In his youth, Ettinger was a reader and writer of science fiction which informed his interest in and ultimately his career choice as a cryonicist. And indeed, he has an interesting take on what the future holds. Regarding the idea that if no one ever dies, won’t there be too many people on the planet? Ettinger posits:
The people could simply agree to share the available space in shifts and could “go into suspended animation from time to time to make room for others.” There will be no childbirth. Fetuses will be incubated in jars. Essentially, motherhood will be abolished. Then too, eugenics will help keep the birthrate down, and deformed babies could be frozen against the day that someone might actually want them.”
If you wish to learn more about Mr. Ettinger’s postulations, visit your local library or retailer and take a gander at some of his books:
The Weird Book Room has a little something for everyone. As part of the larger AbeBooks.com, this little corner of the website offers titles you may or may not find in your local library, neighborhood bookstore or even the thrift store around the corner. Most are downright obscure—and probably out-of-print to boot in many cases. Some, like Twinkie Deconstructed (which I admit to reading), was published just a few years ago and is hardly rare. But here they all are, collected for your amusement and yes, your purchasing enjoyment.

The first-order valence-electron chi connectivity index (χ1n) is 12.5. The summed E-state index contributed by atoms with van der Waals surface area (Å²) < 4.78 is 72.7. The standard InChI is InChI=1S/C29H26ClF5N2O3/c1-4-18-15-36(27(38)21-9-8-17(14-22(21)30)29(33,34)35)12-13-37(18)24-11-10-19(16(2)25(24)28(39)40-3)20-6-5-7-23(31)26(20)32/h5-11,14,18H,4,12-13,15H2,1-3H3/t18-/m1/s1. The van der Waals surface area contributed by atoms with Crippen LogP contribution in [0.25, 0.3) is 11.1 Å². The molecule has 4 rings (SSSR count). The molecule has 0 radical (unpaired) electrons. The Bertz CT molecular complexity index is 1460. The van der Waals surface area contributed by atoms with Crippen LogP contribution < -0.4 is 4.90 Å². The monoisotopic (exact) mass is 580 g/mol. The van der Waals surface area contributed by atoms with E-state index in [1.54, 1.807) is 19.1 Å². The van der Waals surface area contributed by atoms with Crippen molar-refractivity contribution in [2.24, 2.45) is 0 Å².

What kind of books can one find in the Weird Book Room? Funny you should ask. Titles such as Why Do I Vomit?, 50 Sad Chairs and Is Your Dog Gay? are just the tip of the iceberg. The death-related titles aren’t quite the gutbusters, but worth a browse with such titles as Dead Pet: Send Your Best Little Buddy Off In Style, An Incomplete History of Funerary Violins, and my personal fave, People Who Don’t Know They’re Dead: How They Attach Themselves to Unsuspecting Bystanders and What to Do About It. We have that last title in our collection at Multnomah County Library and I checked it out, but it was so bad I couldn’t even get through the first 5 pages.
Christmas is coming and Hanukkah too. Perhaps a copy of Jewish Chess Masters on Stamps is in order?